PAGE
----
A nine-year-old girl’s perspective of how men and women can work together to improve development in Vanuatu
Anita was the winner of the Westpac women’s grant this year for the primary school category. Anita, like many girls in Vanuatu, had a late start to school however Anita is now jumping leaps and bounds in her quest for education and a better Vanuatu.
Anita dreams of being a police officer and loves playing with dolls and going to school.
Below is her perspective of how men and women can work together to achieve development in Vanuatu:
My mum always says that there is no such things as ‘boys work’ and ‘girls work’. In my home my brother and I share the work together. My mum likes to remind us that men and women have hands for working and brains for thinking. Mum says that we all have to help each other.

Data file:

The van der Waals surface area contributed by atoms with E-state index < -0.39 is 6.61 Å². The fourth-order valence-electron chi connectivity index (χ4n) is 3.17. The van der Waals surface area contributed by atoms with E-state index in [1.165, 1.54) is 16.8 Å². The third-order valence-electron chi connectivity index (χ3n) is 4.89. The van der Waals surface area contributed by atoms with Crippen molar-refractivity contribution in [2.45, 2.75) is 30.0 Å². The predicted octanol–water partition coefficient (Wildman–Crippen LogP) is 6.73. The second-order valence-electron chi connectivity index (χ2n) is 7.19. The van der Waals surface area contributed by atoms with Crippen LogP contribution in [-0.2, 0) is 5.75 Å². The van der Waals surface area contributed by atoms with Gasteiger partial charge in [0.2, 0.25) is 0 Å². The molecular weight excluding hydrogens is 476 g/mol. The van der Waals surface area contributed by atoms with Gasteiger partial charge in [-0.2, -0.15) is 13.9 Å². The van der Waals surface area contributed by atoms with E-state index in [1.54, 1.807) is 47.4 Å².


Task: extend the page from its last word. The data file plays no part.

Many times in my friend’s homes I see girls doing a lot of work and the boy’s just playing. Sometimes my friends have no time for homework or playing because they are tired from cooking, cleaning and washing and looking after their brothers.
I think if men and boys helped women and girls at home women and girls would have more time for other things like extra classes, homework and playing sports. These things help to make us smart, strong and healthy. It would also teach boys and men to respect women and girls and treat us fairly.
I think if all homes were like mine we would have a strong country because girls would grow up to be bus drivers, police, doctors and anything they wanted to be.
We need to start at home and in our communities. We need to teach mums and dads that they can change the future of Vanuatu by changing the way they can help each other at home.